If you’re an average beer drinker in Manitoba, a new report pegs your consumption at about 240 bottles a year.
That’s the fifth-highest per capita consumption of beer in Canada and slightly higher than the national average 235 bottles, according to a new report from the Conference Board of Canada.
From Farm to Glass: The Value of Beer in Canada looks at the entire supply chain supporting beer production, pointing out its benefits include $5.8 billion in tax revenues for all levels of government nationally, including $130.8 million here in Manitoba.
More popular than wine or spirits among Canadians, consumption of beer accounts for 8.1 per cent of all household spending on food and beverages.
What the report dubs “the beer economy,” which includes brewing industry as well as retail sales, transportation and wholesale distribution, plus the agricultural products needed to make beer also supports 163,200 jobs, or one in every 100 across the country.
“Beer has been a part of Canadian life for hundreds of years,” Pedro Antunes, director, National and Provincial Forecast says in a CFOC news release. “The beer economy is a significant employer. No matter where people buy beer, they support jobs across the country.”
Manitoba, Saskatchewan and Alberta aren’t large beer brewers compared to other parts of Canada but agricultural production of the malting barley, plus distribution and warehousing are the economic generations here. But the main money is generated by drinking the beer itself, the report says.
“The bulk of the beer economy in the Prairies is focused on the consumption aspects of beer demand,” the report said. “Beer is a popular beverage choice in this region, and much economic activity is generated in the food services, retail, and recreation and amusement industries.”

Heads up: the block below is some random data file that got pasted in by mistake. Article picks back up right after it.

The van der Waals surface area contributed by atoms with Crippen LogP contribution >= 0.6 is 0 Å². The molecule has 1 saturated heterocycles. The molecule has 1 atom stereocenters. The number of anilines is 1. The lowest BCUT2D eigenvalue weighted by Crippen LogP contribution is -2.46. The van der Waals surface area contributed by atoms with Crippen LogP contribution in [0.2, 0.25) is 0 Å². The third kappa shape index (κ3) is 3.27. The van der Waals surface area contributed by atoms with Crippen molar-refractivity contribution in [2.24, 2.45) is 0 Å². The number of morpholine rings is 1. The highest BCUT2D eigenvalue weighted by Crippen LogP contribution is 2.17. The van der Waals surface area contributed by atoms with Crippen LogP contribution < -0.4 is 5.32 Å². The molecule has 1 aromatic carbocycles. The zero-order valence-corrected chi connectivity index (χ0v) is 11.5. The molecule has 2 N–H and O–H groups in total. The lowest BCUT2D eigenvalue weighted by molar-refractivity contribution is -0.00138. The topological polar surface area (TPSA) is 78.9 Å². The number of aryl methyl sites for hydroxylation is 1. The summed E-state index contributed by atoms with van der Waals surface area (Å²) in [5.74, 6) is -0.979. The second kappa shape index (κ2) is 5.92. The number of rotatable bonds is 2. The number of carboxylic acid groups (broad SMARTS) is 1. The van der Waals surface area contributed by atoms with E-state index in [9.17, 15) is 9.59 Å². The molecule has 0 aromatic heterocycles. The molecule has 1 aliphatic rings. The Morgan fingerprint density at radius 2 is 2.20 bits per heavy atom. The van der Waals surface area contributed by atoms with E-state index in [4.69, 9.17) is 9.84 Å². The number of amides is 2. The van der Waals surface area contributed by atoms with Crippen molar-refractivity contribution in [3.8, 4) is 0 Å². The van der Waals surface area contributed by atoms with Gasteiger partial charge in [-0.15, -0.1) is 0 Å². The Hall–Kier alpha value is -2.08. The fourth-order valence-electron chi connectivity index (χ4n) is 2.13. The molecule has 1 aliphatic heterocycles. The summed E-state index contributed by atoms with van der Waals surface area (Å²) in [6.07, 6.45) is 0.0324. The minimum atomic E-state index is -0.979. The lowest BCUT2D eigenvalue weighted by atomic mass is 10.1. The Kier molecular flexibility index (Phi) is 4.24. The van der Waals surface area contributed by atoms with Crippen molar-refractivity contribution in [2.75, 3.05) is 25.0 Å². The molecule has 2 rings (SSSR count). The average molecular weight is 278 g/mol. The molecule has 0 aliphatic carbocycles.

The report says beer consumption across the country supports 20,394 jobs in the three Prairie provinces, including 3,658 related jobs in Manitoba. Alberta, where much higher volumes of beer are sold supports some 12,968 full-time jobs. Alberta has a more self-sufficient beer economy than elsewhere on the Prairies, due to its significant beer-brewing capacity, the report said.
Beer consumption accounted for $13.8 billion in annual economic activity in Canada on average in 2009-11 — the three most recent years for which detailed beer consumption data are available.
In 2012, residents in Newfoundland and Labrador, Quebec and the Prairie provinces consumed more beer than the Canadian average; British Columbians consumed the lowest amount.
Yukon has the highest per capita consumption, at 385 bottle-equivalents per person in 2012.
The business of beer has national reach and impact, the report concludes, noting that almost every industry in Canada is supported in some way by the beer economy — from grain production for ingredients, to the forestry and manufacturing that goes into producing the packaging.
“It’s also far reaching in the geographical sense,” the report concludes, adding that there are significant spinoff benefits to the economy as a a result of the combined industries in the beer economy. For every $1 spent on beer, $1.12 in GDP is created in the Canadian economy, it said.
The study was commissioned by Beer Canada. It is publicly available at www.conference board.ca/e-library/default.aspx.